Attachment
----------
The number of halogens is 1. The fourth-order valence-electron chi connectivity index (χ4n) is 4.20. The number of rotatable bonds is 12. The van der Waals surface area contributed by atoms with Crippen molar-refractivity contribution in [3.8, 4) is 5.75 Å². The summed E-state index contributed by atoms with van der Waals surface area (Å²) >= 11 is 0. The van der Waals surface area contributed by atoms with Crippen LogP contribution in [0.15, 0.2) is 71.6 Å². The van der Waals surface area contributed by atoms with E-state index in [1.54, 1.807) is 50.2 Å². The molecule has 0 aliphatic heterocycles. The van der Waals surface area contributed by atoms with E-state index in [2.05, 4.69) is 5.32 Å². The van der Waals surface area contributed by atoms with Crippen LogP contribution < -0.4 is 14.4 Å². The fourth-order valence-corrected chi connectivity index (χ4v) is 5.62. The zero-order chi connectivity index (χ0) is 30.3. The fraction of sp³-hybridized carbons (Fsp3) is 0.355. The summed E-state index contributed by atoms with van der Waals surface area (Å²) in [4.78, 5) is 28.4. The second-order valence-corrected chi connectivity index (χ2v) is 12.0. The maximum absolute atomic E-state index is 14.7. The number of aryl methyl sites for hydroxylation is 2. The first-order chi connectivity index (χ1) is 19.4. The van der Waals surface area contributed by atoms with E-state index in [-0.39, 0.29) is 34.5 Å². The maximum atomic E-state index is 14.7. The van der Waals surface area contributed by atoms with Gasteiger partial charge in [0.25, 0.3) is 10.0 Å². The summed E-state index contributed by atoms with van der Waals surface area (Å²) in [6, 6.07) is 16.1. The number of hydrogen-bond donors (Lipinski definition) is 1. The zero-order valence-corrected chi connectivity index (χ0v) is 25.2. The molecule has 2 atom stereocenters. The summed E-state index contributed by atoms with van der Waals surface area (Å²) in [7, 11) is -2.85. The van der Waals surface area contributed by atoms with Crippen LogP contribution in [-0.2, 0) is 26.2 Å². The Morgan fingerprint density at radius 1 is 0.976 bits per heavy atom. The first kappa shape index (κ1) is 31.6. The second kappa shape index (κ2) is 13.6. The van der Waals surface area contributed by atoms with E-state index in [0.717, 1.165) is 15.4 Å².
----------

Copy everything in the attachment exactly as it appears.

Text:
The number of halogens is 1. The fourth-order valence-electron chi connectivity index (χ4n) is 4.20. The number of rotatable bonds is 12. The van der Waals surface area contributed by atoms with Crippen molar-refractivity contribution in [3.8, 4) is 5.75 Å². The summed E-state index contributed by atoms with van der Waals surface area (Å²) >= 11 is 0. The van der Waals surface area contributed by atoms with Crippen LogP contribution in [0.15, 0.2) is 71.6 Å². The van der Waals surface area contributed by atoms with E-state index in [1.54, 1.807) is 50.2 Å². The molecule has 0 aliphatic heterocycles. The van der Waals surface area contributed by atoms with E-state index in [2.05, 4.69) is 5.32 Å². The van der Waals surface area contributed by atoms with Crippen LogP contribution < -0.4 is 14.4 Å². The fourth-order valence-corrected chi connectivity index (χ4v) is 5.62. The zero-order chi connectivity index (χ0) is 30.3. The fraction of sp³-hybridized carbons (Fsp3) is 0.355. The summed E-state index contributed by atoms with van der Waals surface area (Å²) in [4.78, 5) is 28.4. The second-order valence-corrected chi connectivity index (χ2v) is 12.0. The maximum absolute atomic E-state index is 14.7. The number of aryl methyl sites for hydroxylation is 2. The first-order chi connectivity index (χ1) is 19.4. The van der Waals surface area contributed by atoms with E-state index in [-0.39, 0.29) is 34.5 Å². The maximum atomic E-state index is 14.7. The van der Waals surface area contributed by atoms with Gasteiger partial charge in [0.25, 0.3) is 10.0 Å². The summed E-state index contributed by atoms with van der Waals surface area (Å²) in [6, 6.07) is 16.1. The number of hydrogen-bond donors (Lipinski definition) is 1. The zero-order valence-corrected chi connectivity index (χ0v) is 25.2. The molecule has 2 atom stereocenters. The summed E-state index contributed by atoms with van der Waals surface area (Å²) in [7, 11) is -2.85. The van der Waals surface area contributed by atoms with Crippen LogP contribution in [-0.2, 0) is 26.2 Å². The Morgan fingerprint density at radius 1 is 0.976 bits per heavy atom. The first kappa shape index (κ1) is 31.6. The second kappa shape index (κ2) is 13.6. The van der Waals surface area contributed by atoms with E-state index in [0.717, 1.165) is 15.4 Å².